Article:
Present a way of doing things and fit the personnel into it, or evaluate the talent at hand and build a new template?
That’s the challenge for a manager in any business, one that becomes most apparent for an individual managing a team sport.
Jamie Quinn was diplomatic when the question was put to him about his approach to managing the Shelter Island Bucks in the Hamptons Collegiate Baseball League for the 2015 season.
“It’s going to be little of both,” Mr. Quinn said. “You can’t be a team manufacturing runs when you get a bunch of big boppers.”
But he added he’s partial to a “small ball” approach if he has the right mix of athletes. He likes teams to be aggressive on offense, not just with stolen bases but taking the extra base and always putting pressure on the opponent’s defense. That run-and-gun strategy has paid off in his coaching career; when he was an assistant coach in 2012 with Hofstra’s baseball program, the team led the nation in stolen bases.
Last year the Bucks had a stirring run at the end of the season, making the finals of the HCBL after multiple comebacks, only to lose to a powerhouse Southampton squad in the championship series.
For a young man — he’ll be 29 when the Bucks open at Fiske Field this summer — Mr. Quinn already has an extensive resume, coming to Shelter Island with professional coaching experience for the Arizona Diamondbacks working in the player development department. He’s also been a pitching and catching coach for the United States Merchant Marine Academy and was bullpen coach for the Long Island Ducks from 2009 through 2012.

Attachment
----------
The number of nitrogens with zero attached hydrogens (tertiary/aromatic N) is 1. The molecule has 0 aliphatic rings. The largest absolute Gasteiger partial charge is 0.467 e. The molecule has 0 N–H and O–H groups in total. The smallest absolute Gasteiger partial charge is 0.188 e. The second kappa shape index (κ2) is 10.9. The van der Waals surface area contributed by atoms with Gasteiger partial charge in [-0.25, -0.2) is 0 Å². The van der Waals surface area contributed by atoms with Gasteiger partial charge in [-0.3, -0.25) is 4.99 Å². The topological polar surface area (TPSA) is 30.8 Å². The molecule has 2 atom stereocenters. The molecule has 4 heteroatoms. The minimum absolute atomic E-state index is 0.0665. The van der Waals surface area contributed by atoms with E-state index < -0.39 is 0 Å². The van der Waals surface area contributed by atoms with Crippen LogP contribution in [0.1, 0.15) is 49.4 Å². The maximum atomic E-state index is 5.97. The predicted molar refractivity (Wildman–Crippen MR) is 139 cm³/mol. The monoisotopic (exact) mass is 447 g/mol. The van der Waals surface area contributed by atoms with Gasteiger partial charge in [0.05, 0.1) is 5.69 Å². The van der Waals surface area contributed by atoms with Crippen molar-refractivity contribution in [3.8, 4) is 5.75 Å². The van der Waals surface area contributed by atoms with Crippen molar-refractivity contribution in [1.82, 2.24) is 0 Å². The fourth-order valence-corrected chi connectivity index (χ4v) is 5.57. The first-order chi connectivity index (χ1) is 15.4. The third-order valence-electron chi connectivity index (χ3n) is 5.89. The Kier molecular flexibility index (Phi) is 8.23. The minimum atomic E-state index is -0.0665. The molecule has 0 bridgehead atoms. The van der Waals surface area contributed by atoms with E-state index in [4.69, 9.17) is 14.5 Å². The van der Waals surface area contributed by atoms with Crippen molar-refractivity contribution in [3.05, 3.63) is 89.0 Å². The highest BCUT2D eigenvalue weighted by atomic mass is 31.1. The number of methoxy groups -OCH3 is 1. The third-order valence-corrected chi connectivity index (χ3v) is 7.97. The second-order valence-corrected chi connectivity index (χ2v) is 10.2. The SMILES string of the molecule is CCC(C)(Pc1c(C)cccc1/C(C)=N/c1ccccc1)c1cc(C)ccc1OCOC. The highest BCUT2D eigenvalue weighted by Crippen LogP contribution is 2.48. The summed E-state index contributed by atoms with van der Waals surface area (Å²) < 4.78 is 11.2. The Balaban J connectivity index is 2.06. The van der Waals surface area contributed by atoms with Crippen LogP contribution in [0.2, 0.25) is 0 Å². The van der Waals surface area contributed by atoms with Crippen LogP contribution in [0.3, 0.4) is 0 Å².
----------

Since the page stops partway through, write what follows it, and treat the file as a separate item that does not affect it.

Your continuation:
His dream is to stay a baseball “lifer,” with an immediate goal of coaching a Division I university program.
A Long Island native, growing up in Bethpage and now living in Carle Place, Mr. Quinn was a catcher in his playing days, a position that’s an ideal launching spot for coaching and managing the game.
“I’ve heard that something like 50 percent of major league mangers were catchers,” he said, explaining that not only does a catcher call every pitch, but sets defenses and has the whole field in front of him.
The new skipper won’t have a lot of rules for the 2015 Bucks roster. “Be on time, which is the most important rule,”’ will be sacrosanct, he said,
There will also be advice to his young charges on understanding the goals they’ve set. His college-age players will be reminded, he said, that “there’s the life of the Hamptons and the temptations that are there.”
Mr. Quinn knows expectations are high, but he’s ready for the challenges ahead.
As a pitching coach on winning teams — his Merchant Marine Academy staff had the lowest ERA in a decade in 2013 under Mr. Quinn’s tutelage— he will focus on the Bucks pitchers.
Young pitchers, especially, have to be reminded that they’re not alone when they take the mound. “I tell them you don’t have to strike out everyone,” he said, emphasizing when an opponent steps into the batter’s box it’s nine payers against one, and not one-on-one.
The Bucks will be ready to go right out of the gate, Mr. Quinn said. “You only have a two month season,” he added. “We’ll hit the ground running in the first week.”